25 February 2022

How Can You Support Your Wife Who Has Breast Cancer?

Breast cancer is one of the most common types of cancer among women. And although men can also get breast cancer, in Singapore, only about 1 out of 1000 people diagnosed with the disease are men. Women ages 40-44 should schedule an early breast cancer screening as soon as possible to be safe. Ask your gynae about the different types of breast cancer screening if you or someone you know has suspicious breast lumps.

Naturally, if your wife or partner is diagnosed with breast cancer, you can expect many changes to occur in your home life. For instance, most severe breast cancer cases often lead to a mastectomy. This could prompt women to feel insecure about their bodies. In addition, chemotherapy and other treatments may also come with physical, mental, and emotional side effects. This is why getting a breast cancer screening should be a priority for women over 40 to avoid late diagnosis.

During this difficult time in your partner’s life, constantly reminding them that they are not going through the process alone is one of the best things you could do.

Receiving life-changing diagnoses such as these could come as a shock to the whole family; if your spouse is having a hard time, surely you must be too. However, if you are unsure about how you can offer support and approach the situation, here are a few tips to help you out:

  • Pay attention during doctor visits 

An overload of information may be overwhelming for cancer patients. Doctors will lay out all the possible options, treatments, medication, etc. While getting diagnosed in itself may come as a shock already, imagine being forced to listen to all the medical terms during checkups. Part of your job will be to take in all this information on your partner’s behalf. Decision-making will also be a regular part of this scary journey, so make sure to absorb doctors’ advice and requests.

  • Provide help when she experiences fatigue 

Apart from the massive emotional toll that cancer can bring, physical fatigue is also part of the illness. Some patients even require daily tests and monitoring. Your partner will inevitably feel weak and exhausted most days, and it would be a good idea for you to help doing simple to difficult tasks.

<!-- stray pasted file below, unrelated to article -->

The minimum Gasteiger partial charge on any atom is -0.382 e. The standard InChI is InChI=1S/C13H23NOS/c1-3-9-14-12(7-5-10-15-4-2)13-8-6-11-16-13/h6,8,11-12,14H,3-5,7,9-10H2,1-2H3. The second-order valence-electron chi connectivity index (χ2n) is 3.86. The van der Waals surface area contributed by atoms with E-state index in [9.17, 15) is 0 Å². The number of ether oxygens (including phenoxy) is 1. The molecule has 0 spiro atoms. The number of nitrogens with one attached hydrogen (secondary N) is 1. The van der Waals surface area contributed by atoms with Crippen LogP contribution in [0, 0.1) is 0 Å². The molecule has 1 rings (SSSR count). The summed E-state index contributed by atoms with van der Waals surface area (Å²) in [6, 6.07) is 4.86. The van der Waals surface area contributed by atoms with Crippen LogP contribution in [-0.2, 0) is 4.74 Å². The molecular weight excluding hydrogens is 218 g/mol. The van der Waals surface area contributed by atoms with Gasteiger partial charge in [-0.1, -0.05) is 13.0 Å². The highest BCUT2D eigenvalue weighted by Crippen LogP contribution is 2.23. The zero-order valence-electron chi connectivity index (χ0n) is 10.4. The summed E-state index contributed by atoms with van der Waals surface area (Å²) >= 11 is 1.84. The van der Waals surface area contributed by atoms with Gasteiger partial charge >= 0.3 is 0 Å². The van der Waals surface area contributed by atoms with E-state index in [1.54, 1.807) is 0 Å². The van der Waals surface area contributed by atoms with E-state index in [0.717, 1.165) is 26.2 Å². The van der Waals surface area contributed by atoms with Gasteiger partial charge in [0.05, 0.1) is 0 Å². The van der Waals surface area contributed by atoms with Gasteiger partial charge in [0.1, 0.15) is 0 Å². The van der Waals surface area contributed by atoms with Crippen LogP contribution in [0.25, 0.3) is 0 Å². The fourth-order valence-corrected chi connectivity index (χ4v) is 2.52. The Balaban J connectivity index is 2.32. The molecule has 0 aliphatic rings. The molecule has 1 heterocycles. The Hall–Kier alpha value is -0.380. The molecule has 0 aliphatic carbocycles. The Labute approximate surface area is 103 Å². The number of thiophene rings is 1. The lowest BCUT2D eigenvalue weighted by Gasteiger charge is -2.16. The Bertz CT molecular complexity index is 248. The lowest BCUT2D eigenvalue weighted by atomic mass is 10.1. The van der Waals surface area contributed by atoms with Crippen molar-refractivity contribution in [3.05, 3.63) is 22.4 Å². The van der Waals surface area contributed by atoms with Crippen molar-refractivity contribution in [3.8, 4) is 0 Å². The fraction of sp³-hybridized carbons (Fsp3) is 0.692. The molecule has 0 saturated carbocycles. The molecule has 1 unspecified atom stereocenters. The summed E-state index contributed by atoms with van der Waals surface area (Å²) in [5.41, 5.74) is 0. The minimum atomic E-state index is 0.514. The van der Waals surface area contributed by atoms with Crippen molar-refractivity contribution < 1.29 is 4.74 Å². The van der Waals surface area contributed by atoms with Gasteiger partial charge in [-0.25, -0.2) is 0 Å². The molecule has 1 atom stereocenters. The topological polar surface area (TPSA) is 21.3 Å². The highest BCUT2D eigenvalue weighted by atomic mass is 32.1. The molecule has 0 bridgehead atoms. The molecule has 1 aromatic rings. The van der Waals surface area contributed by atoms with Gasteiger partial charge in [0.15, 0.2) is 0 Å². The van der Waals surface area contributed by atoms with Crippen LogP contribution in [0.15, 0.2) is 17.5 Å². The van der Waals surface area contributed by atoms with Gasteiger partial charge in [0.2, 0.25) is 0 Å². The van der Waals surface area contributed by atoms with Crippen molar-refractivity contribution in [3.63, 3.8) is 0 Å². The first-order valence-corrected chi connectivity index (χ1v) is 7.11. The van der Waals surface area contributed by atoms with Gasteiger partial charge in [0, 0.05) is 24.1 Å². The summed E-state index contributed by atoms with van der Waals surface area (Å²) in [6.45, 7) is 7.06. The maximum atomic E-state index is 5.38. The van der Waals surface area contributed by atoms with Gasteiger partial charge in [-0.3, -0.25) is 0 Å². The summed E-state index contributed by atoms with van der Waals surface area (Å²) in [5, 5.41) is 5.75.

• Do not label or ignore side-effects 

Ignoring a problem would not make it go away, let alone medical-related side-effects. For example, some days, your partner may seem moody and overly sensitive; this is normal. Acknowledge your partner’s emotions but never label these moments because your partner might make it seem as though you are invalidating her feelings.

For instance, when your partner is lashing out, simply saying that she is in a “bad mood” may seem insensitive. During cancer treatments, expect your partner’s emotions to be all over the place. Fear, anger, depression, and stress are what they are probably feeling, sometimes all at the same time. Labeling this as a “bad mood” may seem like you are downplaying her condition. Similarly, saying things like “don’t worry” or “you’ll be fine” may not be as motivating as you think.

  • Do not force her into sexual intimacy 

You may think that wanting to have sexual intimacy with a partner who is going through a difficult health problem is flattering for them, but in most cases, it is quite the opposite. You may notice that your partner may avoid such intimacy with you and you should not try to force her. Instead, redefine intimacy; intimacy does not always mean sex. A warm embrace or a comforting cuddle would be very satisfying for your partner.

  • Always communicate 

You are only human; having a partner may be in constant pain physically and emotionally will be hard on you too. The thought of possibly losing someone you love dearly could strike fear on even the toughest men. Some even feel an overwhelming sense of inadequacy and helplessness. In times like these, it is important to communicate with your partner. Let her know that you are feeling the same things she is feeling. But it would be best if you also let her know that you will be her support whenever she needs something to hold on to. Help each other out. No matter what happens, you are in this together.

Conclusion

As much as you want to take care of your partner and make her feel that she is the number 1 priority, it will not be easy. Especially for couples with children, do not forget to take care of your family as a whole as well. Each family member may not seem emotionally stable all the time, but never let them feel like they matter less than your partner. Just be there in any way that you can.

A gynecology clinic can provide counsel to couples and families going through life-changing situations like dealing with a cancer patient. If you feel like you require professional advice, do not hesitate to contact your trusted gynae.